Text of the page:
The internet is the world’s biggest marketplace; open all hours for buyers and sellers to exchange goods. Largely unregulated, anonymous, and virtually unlimited in reach, it also offers endless opportunities for criminal activities, among them a flourishing illegal trade in protected wildlife.

IFAW has been investigating online wildlife trade in protected and endangered species in various countries since 2004. Our research continues to reveal a shocking array of thousands of live wild animals and wildlife products from protected species available for sale online. Because it takes a network to defeat a network, our experts work closely with governments, law enforcement agencies, online marketplaces and social media platforms to provide them with data, information and training to identify and combat wildlife cybercrime.

IFAW has been a pioneer in working with online technology companies, having directly led 15 online technology companies to adopt wildlife policies and several companies also to introduce bans on endangered species on their sites. In addition, in March 2018, IFAW, WWF and TRAFFIC launched the Global Coalition to End Wildlife Trafficking Online with 21 founding companies, which aims to secure an industry-wide approach to reduce wildlife trafficking online by 80% by 2020.

Meanwhile, the public sector has seen over 180 governments committing to cracking down on wildlife cybercrime. The issue has gained increased recognition through CITES with the adoption of a strong Resolution as well as Decisions on wildlife cybercrime, and the creation of an international Wildlife Cybercrime Working Group. In the international policy arena, IFAW has brought the issue to the attention of the United Nations World Crime Congress and the G7. In a welcome trend, several governments have either strengthened or committed to improving their legislation to address wildlife cybercrime since our work started.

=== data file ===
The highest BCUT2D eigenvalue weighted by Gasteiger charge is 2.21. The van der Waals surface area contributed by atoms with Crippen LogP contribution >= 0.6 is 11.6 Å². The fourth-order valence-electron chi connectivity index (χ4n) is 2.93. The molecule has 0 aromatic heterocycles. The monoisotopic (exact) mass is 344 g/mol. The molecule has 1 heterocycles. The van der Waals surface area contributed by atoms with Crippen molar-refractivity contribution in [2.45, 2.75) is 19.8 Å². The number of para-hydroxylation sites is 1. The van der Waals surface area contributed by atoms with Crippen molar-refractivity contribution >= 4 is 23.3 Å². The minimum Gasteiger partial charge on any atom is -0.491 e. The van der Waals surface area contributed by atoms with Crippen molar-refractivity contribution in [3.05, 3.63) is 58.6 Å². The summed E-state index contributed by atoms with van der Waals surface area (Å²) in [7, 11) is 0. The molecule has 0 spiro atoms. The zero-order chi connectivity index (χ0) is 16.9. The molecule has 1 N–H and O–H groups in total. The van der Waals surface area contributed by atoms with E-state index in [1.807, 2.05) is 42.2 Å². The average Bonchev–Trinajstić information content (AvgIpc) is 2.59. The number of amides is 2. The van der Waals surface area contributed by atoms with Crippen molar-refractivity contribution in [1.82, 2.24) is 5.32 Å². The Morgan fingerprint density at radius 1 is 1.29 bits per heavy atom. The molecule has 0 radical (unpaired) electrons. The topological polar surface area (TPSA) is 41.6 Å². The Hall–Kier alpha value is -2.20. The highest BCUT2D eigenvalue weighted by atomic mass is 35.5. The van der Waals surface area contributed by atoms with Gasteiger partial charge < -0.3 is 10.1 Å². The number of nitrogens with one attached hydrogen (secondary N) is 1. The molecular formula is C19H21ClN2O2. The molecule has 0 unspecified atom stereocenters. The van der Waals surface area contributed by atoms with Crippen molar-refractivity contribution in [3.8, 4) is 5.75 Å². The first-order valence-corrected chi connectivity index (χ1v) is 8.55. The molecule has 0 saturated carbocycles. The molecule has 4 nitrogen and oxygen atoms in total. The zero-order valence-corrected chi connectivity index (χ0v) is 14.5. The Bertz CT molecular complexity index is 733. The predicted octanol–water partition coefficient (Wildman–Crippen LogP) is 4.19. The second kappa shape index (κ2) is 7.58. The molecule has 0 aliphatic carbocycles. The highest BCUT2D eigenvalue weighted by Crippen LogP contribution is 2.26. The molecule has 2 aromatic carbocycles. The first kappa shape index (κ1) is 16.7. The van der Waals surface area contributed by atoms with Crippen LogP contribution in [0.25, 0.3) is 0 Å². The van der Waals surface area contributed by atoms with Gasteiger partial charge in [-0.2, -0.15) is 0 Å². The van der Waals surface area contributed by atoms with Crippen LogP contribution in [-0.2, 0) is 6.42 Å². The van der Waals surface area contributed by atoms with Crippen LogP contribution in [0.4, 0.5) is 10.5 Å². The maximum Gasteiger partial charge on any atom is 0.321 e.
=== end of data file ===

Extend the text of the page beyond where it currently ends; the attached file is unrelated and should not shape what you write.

IFAW continues to support law enforcement efforts by highlighting cases for further investigation, and training more than 100 enforcement officers from six African countries on how to detect wildlife cybercrime. In partnership with law enforcement, our work has also contributed to advertisements being blocked by online technology companies, items being seized and individuals being investigated in countries including Australia, France, China, the USA, and the United Arab Emirates. In 2012, IFAW supported INTERPOL’s Project WEB, the first pan-European operation investigating the online trade in ivory involving nine European enforcement agencies.

However, many challenges remain in monitoring trade in an online environment that is becoming increasingly more complex and diverse. The growing number of platforms and direct messaging apps, the extensive use of social media and the existence of the hidden part of the internet – the dark net – all offering a myriad of opportunities to trade goods online.

The single most important steps to take in helping to win the fight against wildlife cybercrime are for governments to allocate enforcement resources to identify and prosecute wildlife cybercriminals, and for online marketplaces and social media platforms to join the Global Coalition to End Wildlife Trafficking Online and ensure their sites are a no-go zone for wildlife traffickers. Additionally, consumers can play a vital role by reporting potentially illegal advertisements and posts to the companies and not buying the illegal wildlife products and live animals.

 

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tenBoma is the best chance we have to stop poachers.
tenBoma is the best chance we have to stop poachers.

tenBoma is the best chance we have to stop poachers.

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